How Shows Can Navigate the Golden Age of Full-Frontal Nudity on TV

Oh, you know, no big deal, just junk and boobs out in the open air...not that you noticed.

You’re watching your favorite show, engrossed in a scene, when all of a sudden, a dick swings into your line of vision. There’s nothing particularly notable about it, it’s your average everyday dick, but now that it’s there, your attention is diverted. No matter what your stance is on full frontal nudity, when it’s introduced into a room, it’s distracting.

We are in the golden age of TV; an age where everyone and their mother watches a prestige drama or two. And a curious effect of that is the age of Casual Full-Frontal Nudity. There’s nothing wrong with it, except that it’s kind of an oxymoron: It’s really tricky to make full-frontal casual. There’s something inherently funny about naked bodies — just ask Jason Segel, who based Forgetting Sarah Marshall’s infamous full-frontal scene (in which he’s dumped while naked in his living room) on a real-life incident. When a show is aware of the humor in full-frontal, it works. Consider how a season of True Blood used full-frontal nudity in its cliffhanger finale: Viking vampire Eric Northman is lounging naked on a glacier, because of course, but then his anti-vampire sun repellant stops working and he bursts into flames while shrieking “nooo!”

Full frontal nudity absolutely fits into any sentence that includes “viking vampire” and “casual glacier lounging” and “bursting into flames while shrieking.” The scene is so full of mind-bogglingly batshit ridiculous things that the full-frontal nudity barely registers in the big picture.

But lately, more sedate dramas have joined the kibbles-and-bits bandwagon and have been adding it into scenes that aren’t supposed to be showstoppers.

Take The Affair, for instance. The Showtime drama recently included a random dong shot in an otherwise mundane scene, consisting of two people in a hotel room. There was no vampire glacier lounging or pirates digging themselves out of graves (like in the show Black Sails, which also did full-frontal right). The characters were just talking — post-coital, yes, but the random dick thrown in there was distracting enough to prompt many to wonder, “was that necessary?”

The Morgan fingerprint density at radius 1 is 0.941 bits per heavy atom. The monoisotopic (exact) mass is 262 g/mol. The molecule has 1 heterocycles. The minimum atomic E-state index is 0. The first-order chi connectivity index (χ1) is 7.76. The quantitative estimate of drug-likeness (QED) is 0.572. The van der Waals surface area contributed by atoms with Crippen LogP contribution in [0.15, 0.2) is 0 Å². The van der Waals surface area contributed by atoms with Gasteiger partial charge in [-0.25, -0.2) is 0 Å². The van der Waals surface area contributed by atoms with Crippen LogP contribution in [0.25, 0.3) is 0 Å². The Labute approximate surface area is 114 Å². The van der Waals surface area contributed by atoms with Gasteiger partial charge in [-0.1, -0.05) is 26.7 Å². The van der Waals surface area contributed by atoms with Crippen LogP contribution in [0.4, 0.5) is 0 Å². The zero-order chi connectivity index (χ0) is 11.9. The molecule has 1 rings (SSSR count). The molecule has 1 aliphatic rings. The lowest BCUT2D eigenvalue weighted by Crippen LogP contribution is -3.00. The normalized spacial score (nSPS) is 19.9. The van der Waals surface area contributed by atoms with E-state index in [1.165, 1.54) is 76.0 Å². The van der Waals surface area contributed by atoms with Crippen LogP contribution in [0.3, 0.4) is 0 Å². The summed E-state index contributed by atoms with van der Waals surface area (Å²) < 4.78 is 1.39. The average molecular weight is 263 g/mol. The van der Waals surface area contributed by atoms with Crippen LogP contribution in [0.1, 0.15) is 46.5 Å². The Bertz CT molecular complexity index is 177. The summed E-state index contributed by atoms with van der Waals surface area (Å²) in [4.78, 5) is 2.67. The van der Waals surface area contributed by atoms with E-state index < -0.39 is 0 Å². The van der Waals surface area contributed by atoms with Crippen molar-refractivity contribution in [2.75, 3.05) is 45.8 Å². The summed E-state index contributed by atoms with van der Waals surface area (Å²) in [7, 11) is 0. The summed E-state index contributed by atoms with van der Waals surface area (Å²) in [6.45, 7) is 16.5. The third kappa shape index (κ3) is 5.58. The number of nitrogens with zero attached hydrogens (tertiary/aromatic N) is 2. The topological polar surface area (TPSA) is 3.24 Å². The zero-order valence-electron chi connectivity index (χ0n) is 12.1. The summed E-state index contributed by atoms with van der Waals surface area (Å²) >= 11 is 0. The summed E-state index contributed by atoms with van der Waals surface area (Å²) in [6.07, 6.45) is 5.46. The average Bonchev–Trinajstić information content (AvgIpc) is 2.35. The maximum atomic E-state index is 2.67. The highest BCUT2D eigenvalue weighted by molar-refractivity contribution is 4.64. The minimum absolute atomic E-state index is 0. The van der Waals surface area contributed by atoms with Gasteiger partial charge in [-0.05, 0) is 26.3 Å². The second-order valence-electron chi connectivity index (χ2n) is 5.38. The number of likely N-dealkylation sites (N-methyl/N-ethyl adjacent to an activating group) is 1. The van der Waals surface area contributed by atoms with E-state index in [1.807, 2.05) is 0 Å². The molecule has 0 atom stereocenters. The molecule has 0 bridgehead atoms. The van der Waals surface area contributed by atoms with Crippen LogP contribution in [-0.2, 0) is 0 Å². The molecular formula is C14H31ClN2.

The Affair isn’t the only drama that has tried to make full-frontal unnecessarily casual — we can’t forget Game of Thrones, which has improved but often can’t resist including floating vaginas in the background of conversations because otherwise how would the audience pay attention?

We’re in a cultural moment when it’s common practice to have mixed-company full-frontal nudity discussions, about whose parts are on screen and more importantly, how they’re being shown. It’s not just critics who are having these conversations; actors are, too, with the likes of Kit Harington and Natalie Dormer publicly commenting on their show’s male/female nudity ratio and whom the camera tends to linger on. Viewers are also offering their take on how who it erotically caters to. All the buzz has underscored the fact that women are overwhelmingly the ones on display.

So instances like The Affair evening out the playing field are not bad at all. It’s good that writers are putting more thought into moving beyond the floating vaginas of yesteryear, like in True Detective or in all of Littlefinger’s brothel monologues in early seasons of Game of Thrones.

But, as Spider-Man’s uncle said, with great dick comes great responsibility, and not everyone can handle it. Shows considering Full Montying us should look to two different models: the True Blood and Black Sails “go big or go home” method or the Leftovers method.

True Blood was aware that full-frontal nudity tends to make scenes unintentionally silly, and its use was consistent with the tone as a batshit crazy vampire show. Just look at its opening credits — they practically announce “this show contains exploding vampires, heart-ripping, vampires crashing Ted Cruz rallies, former pastors proclaiming ‘I’m a gay vampire American!’ and dangling dongs.”

When serious shows go commando, it often jars with their tone. But “Off Ramp,” a recent episode of The Leftovers, stands as an example on how to navigate this tricky terrain. The show didn’t try play camera-tag with a disembodied dick during a serious scene. Instead, they wove it into a scene that was neither as ridiculous as vampire glacier lounging or pirate resurrection nor as casual as talking in a hotel room. It was a bizarre scene where both the guy and the girl were shown, and it that wasn’t trying to be erotic or sly about slipping it in.

As a result, The Leftovers managed to accomplish the impossible: it made full-frontal nudity feel casual. It didn’t distract from the scene any more than the character’s hair or clothes did, and when I spoke to the actor about it, he was equally nonchalant about how it fit into the scene. Casual full-frontal is only possible if everyone involved is onboard with the nonchalance. As in real life, there’s nothing wrong with full-frontal, but if you’re going to let it all hang out, just make sure you own it.

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